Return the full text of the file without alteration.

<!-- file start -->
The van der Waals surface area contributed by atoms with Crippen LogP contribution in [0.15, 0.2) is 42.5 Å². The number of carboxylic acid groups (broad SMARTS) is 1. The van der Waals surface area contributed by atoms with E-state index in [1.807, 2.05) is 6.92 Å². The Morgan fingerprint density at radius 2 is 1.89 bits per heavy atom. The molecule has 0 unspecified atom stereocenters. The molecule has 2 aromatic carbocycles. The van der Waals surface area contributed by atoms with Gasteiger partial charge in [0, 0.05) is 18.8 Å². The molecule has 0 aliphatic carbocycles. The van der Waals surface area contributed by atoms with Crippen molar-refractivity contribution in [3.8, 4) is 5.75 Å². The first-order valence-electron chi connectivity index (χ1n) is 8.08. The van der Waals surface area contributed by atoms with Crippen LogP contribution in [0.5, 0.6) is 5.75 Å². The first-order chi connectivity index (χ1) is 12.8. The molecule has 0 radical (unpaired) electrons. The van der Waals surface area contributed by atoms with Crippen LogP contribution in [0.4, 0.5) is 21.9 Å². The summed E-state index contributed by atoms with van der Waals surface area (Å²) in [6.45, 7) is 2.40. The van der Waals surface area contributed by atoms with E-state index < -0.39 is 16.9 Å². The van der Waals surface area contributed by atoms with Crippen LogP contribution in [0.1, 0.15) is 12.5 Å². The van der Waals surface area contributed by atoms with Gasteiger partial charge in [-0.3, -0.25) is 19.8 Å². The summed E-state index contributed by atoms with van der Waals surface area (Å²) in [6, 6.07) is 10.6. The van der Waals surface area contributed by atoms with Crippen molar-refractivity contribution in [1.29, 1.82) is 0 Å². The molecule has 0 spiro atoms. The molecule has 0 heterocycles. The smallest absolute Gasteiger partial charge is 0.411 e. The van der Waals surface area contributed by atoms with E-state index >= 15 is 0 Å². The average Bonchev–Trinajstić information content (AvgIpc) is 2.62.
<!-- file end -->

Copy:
The van der Waals surface area contributed by atoms with Crippen LogP contribution in [0.15, 0.2) is 42.5 Å². The number of carboxylic acid groups (broad SMARTS) is 1. The van der Waals surface area contributed by atoms with E-state index in [1.807, 2.05) is 6.92 Å². The Morgan fingerprint density at radius 2 is 1.89 bits per heavy atom. The molecule has 0 unspecified atom stereocenters. The molecule has 2 aromatic carbocycles. The van der Waals surface area contributed by atoms with Gasteiger partial charge in [0, 0.05) is 18.8 Å². The molecule has 0 aliphatic carbocycles. The van der Waals surface area contributed by atoms with Crippen molar-refractivity contribution in [3.8, 4) is 5.75 Å². The first-order valence-electron chi connectivity index (χ1n) is 8.08. The van der Waals surface area contributed by atoms with Crippen LogP contribution in [0.5, 0.6) is 5.75 Å². The first-order chi connectivity index (χ1) is 12.8. The molecule has 0 radical (unpaired) electrons. The van der Waals surface area contributed by atoms with Crippen LogP contribution in [0.4, 0.5) is 21.9 Å². The summed E-state index contributed by atoms with van der Waals surface area (Å²) in [6.45, 7) is 2.40. The van der Waals surface area contributed by atoms with E-state index < -0.39 is 16.9 Å². The van der Waals surface area contributed by atoms with Crippen LogP contribution in [0.1, 0.15) is 12.5 Å². The van der Waals surface area contributed by atoms with Gasteiger partial charge in [-0.3, -0.25) is 19.8 Å². The summed E-state index contributed by atoms with van der Waals surface area (Å²) in [6, 6.07) is 10.6. The van der Waals surface area contributed by atoms with Crippen molar-refractivity contribution in [1.29, 1.82) is 0 Å². The molecule has 0 spiro atoms. The molecule has 0 heterocycles. The smallest absolute Gasteiger partial charge is 0.411 e. The van der Waals surface area contributed by atoms with E-state index >= 15 is 0 Å². The average Bonchev–Trinajstić information content (AvgIpc) is 2.62.